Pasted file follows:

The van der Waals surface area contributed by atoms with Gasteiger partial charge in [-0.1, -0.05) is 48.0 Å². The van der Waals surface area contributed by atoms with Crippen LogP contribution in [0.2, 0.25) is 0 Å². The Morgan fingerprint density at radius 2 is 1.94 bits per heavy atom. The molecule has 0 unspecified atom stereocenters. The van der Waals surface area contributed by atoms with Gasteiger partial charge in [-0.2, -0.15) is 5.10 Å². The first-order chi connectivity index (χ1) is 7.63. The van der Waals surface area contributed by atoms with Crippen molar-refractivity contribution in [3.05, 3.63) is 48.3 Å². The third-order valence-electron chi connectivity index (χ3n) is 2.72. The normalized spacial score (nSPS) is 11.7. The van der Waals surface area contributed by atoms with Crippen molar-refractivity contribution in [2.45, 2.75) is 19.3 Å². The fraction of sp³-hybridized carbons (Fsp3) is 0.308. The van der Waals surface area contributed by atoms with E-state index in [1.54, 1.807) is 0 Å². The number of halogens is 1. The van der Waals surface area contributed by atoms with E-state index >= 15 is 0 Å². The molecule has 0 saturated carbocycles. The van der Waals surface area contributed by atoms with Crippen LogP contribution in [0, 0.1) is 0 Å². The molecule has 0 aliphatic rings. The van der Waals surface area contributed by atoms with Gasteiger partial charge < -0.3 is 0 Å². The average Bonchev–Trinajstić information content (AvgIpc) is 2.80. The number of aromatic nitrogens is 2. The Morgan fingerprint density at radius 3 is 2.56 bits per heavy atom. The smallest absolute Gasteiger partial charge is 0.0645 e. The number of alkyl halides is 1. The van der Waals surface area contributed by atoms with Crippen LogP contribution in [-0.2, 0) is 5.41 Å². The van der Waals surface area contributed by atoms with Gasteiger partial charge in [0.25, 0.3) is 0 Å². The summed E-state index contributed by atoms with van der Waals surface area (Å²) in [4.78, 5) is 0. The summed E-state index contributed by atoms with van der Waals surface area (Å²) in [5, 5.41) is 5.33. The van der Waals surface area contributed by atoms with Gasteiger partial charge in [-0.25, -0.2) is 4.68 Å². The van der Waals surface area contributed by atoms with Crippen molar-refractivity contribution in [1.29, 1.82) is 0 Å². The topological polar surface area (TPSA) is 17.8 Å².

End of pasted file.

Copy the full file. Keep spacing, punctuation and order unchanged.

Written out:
The van der Waals surface area contributed by atoms with Gasteiger partial charge in [-0.1, -0.05) is 48.0 Å². The van der Waals surface area contributed by atoms with Crippen LogP contribution in [0.2, 0.25) is 0 Å². The Morgan fingerprint density at radius 2 is 1.94 bits per heavy atom. The molecule has 0 unspecified atom stereocenters. The van der Waals surface area contributed by atoms with Gasteiger partial charge in [-0.2, -0.15) is 5.10 Å². The first-order chi connectivity index (χ1) is 7.63. The van der Waals surface area contributed by atoms with Crippen molar-refractivity contribution in [3.05, 3.63) is 48.3 Å². The third-order valence-electron chi connectivity index (χ3n) is 2.72. The normalized spacial score (nSPS) is 11.7. The van der Waals surface area contributed by atoms with Crippen molar-refractivity contribution in [2.45, 2.75) is 19.3 Å². The fraction of sp³-hybridized carbons (Fsp3) is 0.308. The van der Waals surface area contributed by atoms with E-state index in [1.54, 1.807) is 0 Å². The number of halogens is 1. The van der Waals surface area contributed by atoms with E-state index >= 15 is 0 Å². The molecule has 0 saturated carbocycles. The van der Waals surface area contributed by atoms with Crippen LogP contribution in [0, 0.1) is 0 Å². The molecule has 0 aliphatic rings. The van der Waals surface area contributed by atoms with Gasteiger partial charge < -0.3 is 0 Å². The average Bonchev–Trinajstić information content (AvgIpc) is 2.80. The number of aromatic nitrogens is 2. The Morgan fingerprint density at radius 3 is 2.56 bits per heavy atom. The smallest absolute Gasteiger partial charge is 0.0645 e. The number of alkyl halides is 1. The van der Waals surface area contributed by atoms with Crippen LogP contribution in [-0.2, 0) is 5.41 Å². The van der Waals surface area contributed by atoms with Gasteiger partial charge in [0.25, 0.3) is 0 Å². The summed E-state index contributed by atoms with van der Waals surface area (Å²) in [4.78, 5) is 0. The summed E-state index contributed by atoms with van der Waals surface area (Å²) in [5, 5.41) is 5.33. The van der Waals surface area contributed by atoms with Gasteiger partial charge in [-0.25, -0.2) is 4.68 Å². The van der Waals surface area contributed by atoms with Crippen molar-refractivity contribution in [1.29, 1.82) is 0 Å². The topological polar surface area (TPSA) is 17.8 Å².